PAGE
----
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Examples of the Identity Parameter

The examples described in this topic illustrate how the Identity parameter can accept different unique values to refer to specific objects in the Exchange 2010 organization. These examples also illustrate how the Identity parameter label can be omitted to reduce the number of keystrokes when you type commands.

DSN Messages

The examples in this section refer to the delivery status notification (DSN) messages that can be configured in an Exchange 2010 organization. The first example shows how to retrieve DSN 5.4.1 by using the Get-SystemMessage cmdlet. In the Get-SystemMessage cmdlet, the Identity parameter consists of several pieces of data that are configured on each DSN message object. These pieces of data include the language that the DSN is written in, whether the DSN is internal or external in scope, and the DSN message code as in the following example:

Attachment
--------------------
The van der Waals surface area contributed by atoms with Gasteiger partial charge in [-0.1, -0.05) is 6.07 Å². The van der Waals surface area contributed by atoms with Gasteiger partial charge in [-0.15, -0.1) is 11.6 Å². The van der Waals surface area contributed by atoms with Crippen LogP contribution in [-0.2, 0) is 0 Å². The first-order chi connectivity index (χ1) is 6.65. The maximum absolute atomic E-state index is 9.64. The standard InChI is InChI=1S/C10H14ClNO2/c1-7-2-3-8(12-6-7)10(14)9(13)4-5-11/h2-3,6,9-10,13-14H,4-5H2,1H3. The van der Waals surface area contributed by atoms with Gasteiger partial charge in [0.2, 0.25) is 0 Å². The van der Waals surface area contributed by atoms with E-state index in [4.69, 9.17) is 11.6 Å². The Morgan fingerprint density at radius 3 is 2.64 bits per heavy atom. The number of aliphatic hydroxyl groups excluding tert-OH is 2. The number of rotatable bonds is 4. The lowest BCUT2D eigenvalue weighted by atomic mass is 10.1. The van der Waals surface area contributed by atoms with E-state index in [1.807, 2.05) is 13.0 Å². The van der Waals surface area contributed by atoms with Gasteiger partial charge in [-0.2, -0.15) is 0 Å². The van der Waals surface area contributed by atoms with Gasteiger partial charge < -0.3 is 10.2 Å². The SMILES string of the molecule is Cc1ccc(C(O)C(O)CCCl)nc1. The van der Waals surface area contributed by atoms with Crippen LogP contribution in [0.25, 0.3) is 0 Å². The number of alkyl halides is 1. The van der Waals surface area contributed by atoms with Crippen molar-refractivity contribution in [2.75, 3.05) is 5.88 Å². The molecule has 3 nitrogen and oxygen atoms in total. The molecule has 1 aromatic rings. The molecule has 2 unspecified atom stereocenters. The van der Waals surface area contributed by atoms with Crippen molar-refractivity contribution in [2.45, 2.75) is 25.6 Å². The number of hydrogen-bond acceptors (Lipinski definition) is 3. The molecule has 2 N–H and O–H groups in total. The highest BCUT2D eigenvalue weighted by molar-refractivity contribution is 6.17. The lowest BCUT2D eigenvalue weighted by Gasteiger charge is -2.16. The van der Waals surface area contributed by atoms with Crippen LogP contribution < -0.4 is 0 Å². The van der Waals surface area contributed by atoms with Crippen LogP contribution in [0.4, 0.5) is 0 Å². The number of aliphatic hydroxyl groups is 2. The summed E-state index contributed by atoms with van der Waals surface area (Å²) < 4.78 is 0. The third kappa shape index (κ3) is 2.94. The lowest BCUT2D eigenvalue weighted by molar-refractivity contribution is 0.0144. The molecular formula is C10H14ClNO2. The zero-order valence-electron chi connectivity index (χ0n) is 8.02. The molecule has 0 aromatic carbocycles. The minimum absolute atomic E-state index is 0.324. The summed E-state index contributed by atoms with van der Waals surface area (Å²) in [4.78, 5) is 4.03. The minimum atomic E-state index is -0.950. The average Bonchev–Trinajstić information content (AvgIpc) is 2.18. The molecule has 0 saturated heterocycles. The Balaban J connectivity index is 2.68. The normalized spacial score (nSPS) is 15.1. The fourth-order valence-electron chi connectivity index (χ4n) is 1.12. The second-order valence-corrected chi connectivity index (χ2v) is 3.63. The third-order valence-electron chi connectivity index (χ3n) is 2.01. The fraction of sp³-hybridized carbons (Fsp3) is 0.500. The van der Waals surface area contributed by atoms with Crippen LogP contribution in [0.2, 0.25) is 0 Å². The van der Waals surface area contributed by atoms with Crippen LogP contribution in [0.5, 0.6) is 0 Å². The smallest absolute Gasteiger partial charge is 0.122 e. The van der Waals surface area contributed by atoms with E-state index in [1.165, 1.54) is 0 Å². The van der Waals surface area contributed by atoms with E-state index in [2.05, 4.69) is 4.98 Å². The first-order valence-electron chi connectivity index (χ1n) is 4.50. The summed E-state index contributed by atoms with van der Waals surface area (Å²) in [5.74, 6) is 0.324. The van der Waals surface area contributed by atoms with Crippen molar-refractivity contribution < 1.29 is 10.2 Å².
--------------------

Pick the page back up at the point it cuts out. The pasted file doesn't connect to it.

Get-SystemMessage en\internal\5.4.1

You can also retrieve this DSN message by using its GUID as in the following example, because all objects in Exchange 2010 have a GUID:

Get-SystemMessage 82ca7bde-1c2d-4aa1-97e1-f298a6f10222

For more information about the makeup of the Identity parameter when it's used with the SystemMessage cmdlets, see DSN Message Identity.

Management Role Entries